The first attempt to reform the rule was made by the British Parliament in 1972 by enacting the European Communities Act. Under Section 9 of the Act, the first European Economic Community’s Company Law Directive was implemented[38]. The Directive required coordination of safeguards to protect the interests of the company and the shareholders and one such safeguard was the rule of ultra vires. For the first time, the doctrine was penned down in the form of a statute but as Palmer states, its purpose was only to do the minimize necessity to comply with the community guidelines[39]. Not very late, the European Communities Act was substituted by a new Companies Act, 1989 which added a new provision, Section 35 which provides:

“The validity of an act done by a company shall not be called into question on the ground of lack of capacity by reason of anything in the company’s memorandum”.

The effect of the section was to abolish the doctrine of ultra vires completely and leave the legal consequence of violation of objects clause in the hands of common law. The doctrine is still applicable in India and by virtue of Section 10 of the Companies Act, 2013, a company or its controllers cannot go beyond the capacity of the company as enumerated in the objects clause of the MoA.

[1]A.K. Majumdar et al, Taxmann’s Company Law and Practice 119 (2014).

[2]Ibid at 110.

[3]1 Palmer & Morse, Palmer’s Company Law 2067 (2004).

[4]Companies Act, No. 18, Act of Parliament, §4(1) (a), 2013 (India).

[5]Companies Act, No. 18, Act of Parliament, §4(1) (b), 2013 (India).

[6]Companies Act, No. 18, Act of Parliament, §4(1) (c), 2013 (India).

[7]Companies Act, No. 18, Act of Parliament, §4(1) (d), 2013 (India).

[8]Companies Act, No. 18, Act of Parliament, §4(1) (e), 2013 (India).

[9]Companies Act, No. 18, Act of Parliament, §4(1) (c), 2013 (India).

[10]Cotman v. Brougham, 1918 AC 514.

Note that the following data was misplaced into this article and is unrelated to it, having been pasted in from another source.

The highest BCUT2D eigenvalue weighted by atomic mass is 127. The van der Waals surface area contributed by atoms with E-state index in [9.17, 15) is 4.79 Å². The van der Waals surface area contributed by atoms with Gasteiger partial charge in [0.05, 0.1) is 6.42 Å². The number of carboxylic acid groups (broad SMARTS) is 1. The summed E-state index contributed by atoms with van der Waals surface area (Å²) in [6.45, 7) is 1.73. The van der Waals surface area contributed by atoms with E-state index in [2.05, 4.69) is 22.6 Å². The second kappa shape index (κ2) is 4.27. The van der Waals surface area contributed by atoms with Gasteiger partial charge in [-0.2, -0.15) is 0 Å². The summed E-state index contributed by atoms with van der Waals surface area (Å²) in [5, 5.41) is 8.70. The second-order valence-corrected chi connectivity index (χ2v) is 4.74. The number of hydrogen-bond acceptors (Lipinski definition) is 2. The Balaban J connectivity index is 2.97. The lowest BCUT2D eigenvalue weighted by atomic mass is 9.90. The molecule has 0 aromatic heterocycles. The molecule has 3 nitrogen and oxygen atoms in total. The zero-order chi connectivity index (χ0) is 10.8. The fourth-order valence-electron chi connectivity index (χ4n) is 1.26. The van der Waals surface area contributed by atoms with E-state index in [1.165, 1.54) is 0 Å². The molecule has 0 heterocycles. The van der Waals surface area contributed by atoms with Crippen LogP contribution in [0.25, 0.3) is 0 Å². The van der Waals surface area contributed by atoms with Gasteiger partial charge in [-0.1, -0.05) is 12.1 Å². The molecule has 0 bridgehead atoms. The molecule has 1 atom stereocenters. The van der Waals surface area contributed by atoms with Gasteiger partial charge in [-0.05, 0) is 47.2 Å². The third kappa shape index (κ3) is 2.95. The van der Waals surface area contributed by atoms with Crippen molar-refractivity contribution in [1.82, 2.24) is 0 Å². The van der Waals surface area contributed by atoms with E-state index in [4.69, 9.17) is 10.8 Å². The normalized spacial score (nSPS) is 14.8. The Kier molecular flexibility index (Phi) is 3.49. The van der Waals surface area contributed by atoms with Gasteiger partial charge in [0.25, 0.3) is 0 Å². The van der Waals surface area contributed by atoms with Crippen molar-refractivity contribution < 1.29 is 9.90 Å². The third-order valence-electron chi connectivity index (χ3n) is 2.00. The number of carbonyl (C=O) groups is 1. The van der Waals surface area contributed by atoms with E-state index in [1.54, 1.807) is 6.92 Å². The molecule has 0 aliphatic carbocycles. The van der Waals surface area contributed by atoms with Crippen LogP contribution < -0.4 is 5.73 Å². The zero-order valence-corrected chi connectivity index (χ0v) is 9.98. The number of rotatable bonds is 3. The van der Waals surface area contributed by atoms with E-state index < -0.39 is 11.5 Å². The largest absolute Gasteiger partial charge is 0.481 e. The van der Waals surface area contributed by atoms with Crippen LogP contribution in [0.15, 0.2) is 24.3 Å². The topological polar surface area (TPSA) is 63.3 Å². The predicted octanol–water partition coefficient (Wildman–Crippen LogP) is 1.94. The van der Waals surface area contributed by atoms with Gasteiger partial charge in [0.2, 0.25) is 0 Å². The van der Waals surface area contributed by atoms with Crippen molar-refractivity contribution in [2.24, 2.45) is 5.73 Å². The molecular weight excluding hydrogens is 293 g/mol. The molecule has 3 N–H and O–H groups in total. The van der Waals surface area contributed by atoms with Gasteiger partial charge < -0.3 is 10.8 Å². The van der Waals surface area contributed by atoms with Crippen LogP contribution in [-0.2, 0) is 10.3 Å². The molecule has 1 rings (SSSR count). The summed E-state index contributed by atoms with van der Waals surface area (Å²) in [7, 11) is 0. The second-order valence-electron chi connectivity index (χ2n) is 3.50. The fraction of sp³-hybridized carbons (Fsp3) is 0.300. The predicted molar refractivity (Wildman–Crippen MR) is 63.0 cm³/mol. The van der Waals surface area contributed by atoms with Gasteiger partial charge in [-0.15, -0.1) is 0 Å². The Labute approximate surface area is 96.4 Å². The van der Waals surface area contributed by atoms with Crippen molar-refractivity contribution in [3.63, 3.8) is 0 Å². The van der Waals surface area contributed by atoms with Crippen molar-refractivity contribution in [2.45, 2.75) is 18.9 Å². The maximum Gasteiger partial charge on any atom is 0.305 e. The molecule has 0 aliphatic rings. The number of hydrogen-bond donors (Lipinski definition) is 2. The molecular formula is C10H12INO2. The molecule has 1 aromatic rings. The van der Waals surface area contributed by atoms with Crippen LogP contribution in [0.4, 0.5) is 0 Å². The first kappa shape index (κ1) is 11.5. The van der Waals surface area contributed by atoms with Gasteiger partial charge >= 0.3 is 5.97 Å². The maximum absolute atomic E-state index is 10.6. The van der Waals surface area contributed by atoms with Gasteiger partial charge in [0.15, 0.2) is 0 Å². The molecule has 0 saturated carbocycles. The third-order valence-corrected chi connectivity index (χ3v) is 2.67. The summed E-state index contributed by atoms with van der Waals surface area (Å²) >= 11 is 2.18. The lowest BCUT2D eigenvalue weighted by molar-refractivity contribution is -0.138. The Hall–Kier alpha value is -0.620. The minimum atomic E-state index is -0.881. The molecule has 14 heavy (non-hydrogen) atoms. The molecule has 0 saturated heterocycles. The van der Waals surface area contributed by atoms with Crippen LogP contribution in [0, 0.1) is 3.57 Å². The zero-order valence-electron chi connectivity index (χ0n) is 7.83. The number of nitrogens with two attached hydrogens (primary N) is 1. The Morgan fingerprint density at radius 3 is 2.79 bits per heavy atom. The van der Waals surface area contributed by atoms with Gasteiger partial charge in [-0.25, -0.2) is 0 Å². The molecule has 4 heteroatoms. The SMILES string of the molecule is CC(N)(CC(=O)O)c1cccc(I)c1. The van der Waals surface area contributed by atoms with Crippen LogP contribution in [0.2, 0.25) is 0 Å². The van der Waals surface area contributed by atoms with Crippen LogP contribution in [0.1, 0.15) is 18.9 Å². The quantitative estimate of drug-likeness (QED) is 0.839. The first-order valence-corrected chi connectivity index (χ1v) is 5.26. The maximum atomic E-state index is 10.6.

[11]1 M.C. Bhandari, Guide to Company Law Procedure 167 (20th ed. 2017).

[12]Scott v. Corporation of Liverpool, (1858) 3 De G. & J. 334.

[13]Bell Houses Ltd. v. City Wall Properties Ltd. (1966) 2 All ER 674 (CA).

[14]In Re: Eastern Telegraph Co. Ltd., (1947) 2 All ER 104.

[15]Palmer, supra note 3 at 2126 – 27.

[16]Majumdar, supra note 1 at 119.

[17] Mayson et al., Mayson, French and Ryan on Company Law 606 – 07 (31st ed. 2014 – 15).

[18]Ashbury Railway Carriage & Iron Co. v. Riche, (1875) L.R. 7 H.L.  653.

[19]Palmer, supra note 3 at 2604.

[20]Majumdar, supra note 1 at 120.

[21]Attorney General v. Great Eastern Railway, (1880) 5 AC 473.

[22]Dr. LakshmanaswamyMudaliar v. LIC, AIR 1963 SC 1185.

[23]Radha Cinemas & Co. v. Chitralipi Films,

[24]Bhandari, supra note 11 at 191.

[25]Re: Lee Behrens & Co. ltd., (1932) 2 Ch 46.

[26]Rolled Steel Products Ltd. v. British Steel Corp., 1984 BCLC 466.

[27]Ibid at 517 – 18.

[28] 1 A. Ramaiya, Guide to the Companies Act 367 (16th ed. 2004).

[29]Anglo Overseas Agencies Ltd. v. Green, (1960) 3 All ER 244.

[30]Supranote 13.

[31]Sivashanmugham (S) v. Butterfly Marketing Pvt. Ltd., (2001) 105 Com. Cases 763.

[32]Foss v. Harbottle, (1843) 67 ER 189.

[33]Ramaiya, supra note 24.

[34]Oatmont Pty. Ltd. v. Australian Agriculture Company Ltd., (1991) 5 ACSR (Aust).

[35]Bharat Insurance Co. Ltd. v. Kanhaya Lal Gauba, (1934) 4 Com. Cases 411 (Lah).

[36] Bhandari, supra note 11 at 211 – 12.

[37]Simmonds v. Heffer, 1983 BCLC 298 (Ch. D).

[38]Directive 68/151 of March 9, 1968, ([1968] J.O. L65/8).

[39]Palmer, supra note 3 at 2129 – 30.